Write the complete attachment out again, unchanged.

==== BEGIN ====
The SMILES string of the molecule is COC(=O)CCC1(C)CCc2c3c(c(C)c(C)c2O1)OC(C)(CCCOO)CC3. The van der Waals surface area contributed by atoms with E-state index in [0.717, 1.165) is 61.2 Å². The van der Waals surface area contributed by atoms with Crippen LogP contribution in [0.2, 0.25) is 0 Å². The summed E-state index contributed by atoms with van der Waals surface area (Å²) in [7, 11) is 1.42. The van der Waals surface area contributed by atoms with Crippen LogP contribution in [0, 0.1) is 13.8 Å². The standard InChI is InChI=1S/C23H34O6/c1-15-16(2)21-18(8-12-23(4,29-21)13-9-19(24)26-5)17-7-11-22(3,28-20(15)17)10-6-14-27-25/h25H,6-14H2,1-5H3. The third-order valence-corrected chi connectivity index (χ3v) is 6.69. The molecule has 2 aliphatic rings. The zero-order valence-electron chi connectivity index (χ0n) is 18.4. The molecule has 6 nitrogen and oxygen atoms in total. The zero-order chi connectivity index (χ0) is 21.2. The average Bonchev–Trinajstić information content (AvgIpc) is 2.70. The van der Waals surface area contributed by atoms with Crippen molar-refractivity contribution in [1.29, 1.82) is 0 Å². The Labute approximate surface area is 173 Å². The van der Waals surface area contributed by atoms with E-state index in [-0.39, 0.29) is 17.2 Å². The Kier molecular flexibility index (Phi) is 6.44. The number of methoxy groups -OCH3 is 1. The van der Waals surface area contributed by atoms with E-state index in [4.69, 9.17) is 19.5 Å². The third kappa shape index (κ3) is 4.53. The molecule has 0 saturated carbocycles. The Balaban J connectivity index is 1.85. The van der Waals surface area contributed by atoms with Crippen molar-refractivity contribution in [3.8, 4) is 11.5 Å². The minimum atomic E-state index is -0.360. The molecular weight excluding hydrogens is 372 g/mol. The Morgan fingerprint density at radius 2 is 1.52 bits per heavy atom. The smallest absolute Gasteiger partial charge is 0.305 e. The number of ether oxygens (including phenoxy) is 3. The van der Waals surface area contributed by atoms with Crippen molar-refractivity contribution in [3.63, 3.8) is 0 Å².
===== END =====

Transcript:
The SMILES string of the molecule is COC(=O)CCC1(C)CCc2c3c(c(C)c(C)c2O1)OC(C)(CCCOO)CC3. The van der Waals surface area contributed by atoms with E-state index in [0.717, 1.165) is 61.2 Å². The van der Waals surface area contributed by atoms with Crippen LogP contribution in [0.2, 0.25) is 0 Å². The summed E-state index contributed by atoms with van der Waals surface area (Å²) in [7, 11) is 1.42. The van der Waals surface area contributed by atoms with Crippen LogP contribution in [0, 0.1) is 13.8 Å². The standard InChI is InChI=1S/C23H34O6/c1-15-16(2)21-18(8-12-23(4,29-21)13-9-19(24)26-5)17-7-11-22(3,28-20(15)17)10-6-14-27-25/h25H,6-14H2,1-5H3. The third-order valence-corrected chi connectivity index (χ3v) is 6.69. The molecule has 2 aliphatic rings. The zero-order valence-electron chi connectivity index (χ0n) is 18.4. The molecule has 6 nitrogen and oxygen atoms in total. The zero-order chi connectivity index (χ0) is 21.2. The average Bonchev–Trinajstić information content (AvgIpc) is 2.70. The van der Waals surface area contributed by atoms with Crippen molar-refractivity contribution in [1.29, 1.82) is 0 Å². The Labute approximate surface area is 173 Å². The van der Waals surface area contributed by atoms with E-state index in [-0.39, 0.29) is 17.2 Å². The Kier molecular flexibility index (Phi) is 6.44. The number of methoxy groups -OCH3 is 1. The van der Waals surface area contributed by atoms with E-state index in [4.69, 9.17) is 19.5 Å². The third kappa shape index (κ3) is 4.53. The molecule has 0 saturated carbocycles. The Balaban J connectivity index is 1.85. The van der Waals surface area contributed by atoms with Crippen molar-refractivity contribution in [3.8, 4) is 11.5 Å². The minimum atomic E-state index is -0.360. The molecular weight excluding hydrogens is 372 g/mol. The Morgan fingerprint density at radius 2 is 1.52 bits per heavy atom. The smallest absolute Gasteiger partial charge is 0.305 e. The number of ether oxygens (including phenoxy) is 3. The van der Waals surface area contributed by atoms with Crippen molar-refractivity contribution in [3.63, 3.8) is 0 Å².